Pandemya

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Kabilugang kumpirmadong mga kaso nin COVID‑19 kada milyong tawo[1]

An pandemya o damat (Ingles: pandemic) (gikan sa taramong Griyego na πᾶν, pan, "gabos" asin δῆμος, demos, "lokal na tawo" an 'surusuan') iyo sarong epidemya nin sarong nakakaulakit na kahelangan na naglakop sa dakulang rehiyon, halimbawa sa dakulon na kontinente o sa bilog na kinaban, na nakaapektar nin substantong numero nin katawohan. An lakop na endemikong kahelangan na igwang pusog na numero nin naulakitang tawo iyo bako sarong pandemya. An lakop na endemikong kahelangan na may pusog na numero nin naulakitang tawo arug kan pagbalik liwat nin pana-panahong influenza iyo heneral na dae pigbabali bilang pandemya huli ta nangyayari sinda nin sarabay-sabay sa darakulang rehiyon imbes na luminakop sa bilog na kinaban.

Sa kabilugan nin uusipon kan katawohan, igwa na nin bilang kan pandemya nin mga kahelangan arug kan smallpox asin tuberkulosis. An pinakamalain na pandemya sa nairekord na uusipon iyo an "Itom na Pagkagadan" (bistado man bilang The Plague), na guminadan nin estimadong 75–200 na milyong tawo sa ika-14 na siglo.[2][3][4][5][6][7] An termino iyo dae ginagamit kaidto pero iyo na sa suminunod na pandemya arug kan 1918 influenza na pandemya (Spanish flu).[8][9][10] An mga presenteng pandemya iyo kabali an COVID-19 (SARS-CoV-2) asin an HIV/AIDS.[11]

Hilingon man[liwaton | liwaton an gikanan]

Panluwas na takod[liwaton | liwaton an gikanan]

Toltolan[liwaton | liwaton an gikanan]

  1. "Total confirmed cases of COVID-19 per million people". Our World in Data. Archived from the original on 19 March 2020. Retrieved 10 April 2020.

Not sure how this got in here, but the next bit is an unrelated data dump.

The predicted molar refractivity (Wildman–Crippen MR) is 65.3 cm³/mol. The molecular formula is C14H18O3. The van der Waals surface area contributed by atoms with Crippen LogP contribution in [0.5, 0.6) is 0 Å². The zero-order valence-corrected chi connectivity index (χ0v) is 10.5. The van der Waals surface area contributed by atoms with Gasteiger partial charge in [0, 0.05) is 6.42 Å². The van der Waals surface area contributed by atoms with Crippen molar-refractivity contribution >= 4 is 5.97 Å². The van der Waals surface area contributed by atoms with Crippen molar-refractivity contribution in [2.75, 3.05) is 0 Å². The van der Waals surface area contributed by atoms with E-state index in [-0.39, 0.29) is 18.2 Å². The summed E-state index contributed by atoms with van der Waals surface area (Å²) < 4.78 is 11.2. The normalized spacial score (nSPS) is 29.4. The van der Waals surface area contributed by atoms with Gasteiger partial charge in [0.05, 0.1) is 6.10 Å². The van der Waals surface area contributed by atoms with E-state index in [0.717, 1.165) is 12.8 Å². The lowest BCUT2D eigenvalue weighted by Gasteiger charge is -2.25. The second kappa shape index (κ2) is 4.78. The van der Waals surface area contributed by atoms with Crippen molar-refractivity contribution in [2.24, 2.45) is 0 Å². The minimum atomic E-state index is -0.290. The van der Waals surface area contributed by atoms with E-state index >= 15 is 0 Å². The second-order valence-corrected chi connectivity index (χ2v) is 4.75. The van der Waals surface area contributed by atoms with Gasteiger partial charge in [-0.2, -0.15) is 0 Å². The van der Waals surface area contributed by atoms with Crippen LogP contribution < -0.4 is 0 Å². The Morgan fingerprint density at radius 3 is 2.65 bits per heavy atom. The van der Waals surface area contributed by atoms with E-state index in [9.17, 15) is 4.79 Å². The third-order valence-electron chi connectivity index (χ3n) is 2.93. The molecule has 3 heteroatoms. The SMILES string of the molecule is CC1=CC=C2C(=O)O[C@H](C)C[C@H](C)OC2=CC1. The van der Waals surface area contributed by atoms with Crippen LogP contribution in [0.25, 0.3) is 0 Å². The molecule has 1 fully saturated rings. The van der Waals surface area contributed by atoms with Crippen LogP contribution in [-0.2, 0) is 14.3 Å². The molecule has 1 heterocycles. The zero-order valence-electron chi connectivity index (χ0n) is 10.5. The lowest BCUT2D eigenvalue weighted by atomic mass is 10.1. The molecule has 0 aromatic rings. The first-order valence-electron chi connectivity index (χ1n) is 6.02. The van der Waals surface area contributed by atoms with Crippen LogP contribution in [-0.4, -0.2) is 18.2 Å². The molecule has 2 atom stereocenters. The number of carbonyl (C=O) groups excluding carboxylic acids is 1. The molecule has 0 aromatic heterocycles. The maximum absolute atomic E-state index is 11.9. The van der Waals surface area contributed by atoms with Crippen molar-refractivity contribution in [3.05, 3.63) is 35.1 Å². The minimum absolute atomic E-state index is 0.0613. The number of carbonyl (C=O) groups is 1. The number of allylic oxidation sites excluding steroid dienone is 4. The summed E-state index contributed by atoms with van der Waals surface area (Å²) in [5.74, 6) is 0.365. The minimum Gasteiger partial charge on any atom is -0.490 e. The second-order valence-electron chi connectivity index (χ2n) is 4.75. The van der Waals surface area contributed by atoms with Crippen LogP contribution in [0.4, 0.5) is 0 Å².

2. Gould 1966, p. 617.
  3. ABC/Reuters (29 January 2008). "Black death 'discriminated' between victims (ABC News in Science)". Australian Broadcasting Corporation. http://www.abc.net.au/science/articles/2008/01/29/2149185.htm. 
  4. "Black Death's Gene Code Cracked". Wired. 3 October 2001. http://archive.wired.com/medtech/health/news/2001/10/47288. 
  5. "Health: De-coding the Black Death". BBC. 3 October 2001. http://news.bbc.co.uk/2/hi/health/1576875.stm. 
  6. Aberth 2010.
  7. Deleo & Hinnebusch 2005, pp. 927–928.
  8. 1918 Pandemics (H1N1 virus). Centers for Disease Control and Prevention. Retrieved 18 April 2020.
  9. Rosenwald, Michael S. (7 April 2020). "History's deadliest pandemics, from ancient Rome to modern America". The Washington Post. https://www.washingtonpost.com/graphics/2020/local/retropolis/coronavirus-deadliest-pandemic/. 
  10. "Weekly Virological Update on 05 August 2010". 5 August 2010. https://www.who.int/csr/disease/swineflu/laboratory06_08_2010/en/. 
  11. Roychoudhury, Shubhadeep; Das, Anandan; Sengupta, Pallav; Dutta, Sulagna; Roychoudhury, Shatabhisha; Choudhury, Arun Paul; Ahmed, A. B. Fuzayel; Bhattacharjee, Saumendra; et al. (January 2020). "Viral Pandemics of the Last Four Decades: Pathophysiology, Health Impacts and Perspectives" (in en). International Journal of Environmental Research and Public Health 17 (24): 9411. doi:10.3390/ijerph17249411. PMID 33333995. PMC: 7765415. https://www.mdpi.com/1660-4601/17/24/9411.